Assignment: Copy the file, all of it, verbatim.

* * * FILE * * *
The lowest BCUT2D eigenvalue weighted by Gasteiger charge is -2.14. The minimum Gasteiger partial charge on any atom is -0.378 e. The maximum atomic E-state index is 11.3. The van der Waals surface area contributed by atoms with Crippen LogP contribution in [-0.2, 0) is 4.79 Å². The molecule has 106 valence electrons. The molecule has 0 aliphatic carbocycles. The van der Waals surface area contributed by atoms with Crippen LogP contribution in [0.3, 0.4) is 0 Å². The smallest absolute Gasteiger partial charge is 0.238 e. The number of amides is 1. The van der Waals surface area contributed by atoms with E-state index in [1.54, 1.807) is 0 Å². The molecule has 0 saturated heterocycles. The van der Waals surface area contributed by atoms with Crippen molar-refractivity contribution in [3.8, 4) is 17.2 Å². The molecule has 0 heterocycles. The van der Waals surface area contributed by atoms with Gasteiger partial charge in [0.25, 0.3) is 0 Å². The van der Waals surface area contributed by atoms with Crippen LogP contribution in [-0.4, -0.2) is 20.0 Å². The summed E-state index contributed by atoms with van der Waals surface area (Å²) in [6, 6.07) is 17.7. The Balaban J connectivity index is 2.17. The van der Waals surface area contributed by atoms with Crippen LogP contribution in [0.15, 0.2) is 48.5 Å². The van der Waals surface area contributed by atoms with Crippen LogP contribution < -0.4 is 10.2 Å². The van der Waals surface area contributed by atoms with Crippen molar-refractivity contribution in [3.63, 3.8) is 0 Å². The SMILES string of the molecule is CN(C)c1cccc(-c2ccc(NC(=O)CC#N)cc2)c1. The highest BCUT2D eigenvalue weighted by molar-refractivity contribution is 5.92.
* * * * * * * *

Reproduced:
The lowest BCUT2D eigenvalue weighted by Gasteiger charge is -2.14. The minimum Gasteiger partial charge on any atom is -0.378 e. The maximum atomic E-state index is 11.3. The van der Waals surface area contributed by atoms with Crippen LogP contribution in [-0.2, 0) is 4.79 Å². The molecule has 106 valence electrons. The molecule has 0 aliphatic carbocycles. The van der Waals surface area contributed by atoms with Crippen LogP contribution in [0.3, 0.4) is 0 Å². The smallest absolute Gasteiger partial charge is 0.238 e. The number of amides is 1. The van der Waals surface area contributed by atoms with E-state index in [1.54, 1.807) is 0 Å². The molecule has 0 saturated heterocycles. The van der Waals surface area contributed by atoms with Crippen molar-refractivity contribution in [3.8, 4) is 17.2 Å². The molecule has 0 heterocycles. The van der Waals surface area contributed by atoms with Gasteiger partial charge in [0.25, 0.3) is 0 Å². The van der Waals surface area contributed by atoms with Crippen LogP contribution in [-0.4, -0.2) is 20.0 Å². The summed E-state index contributed by atoms with van der Waals surface area (Å²) in [6, 6.07) is 17.7. The Balaban J connectivity index is 2.17. The van der Waals surface area contributed by atoms with Crippen LogP contribution in [0.15, 0.2) is 48.5 Å². The van der Waals surface area contributed by atoms with Crippen LogP contribution < -0.4 is 10.2 Å². The van der Waals surface area contributed by atoms with Crippen molar-refractivity contribution in [3.63, 3.8) is 0 Å². The SMILES string of the molecule is CN(C)c1cccc(-c2ccc(NC(=O)CC#N)cc2)c1. The highest BCUT2D eigenvalue weighted by molar-refractivity contribution is 5.92.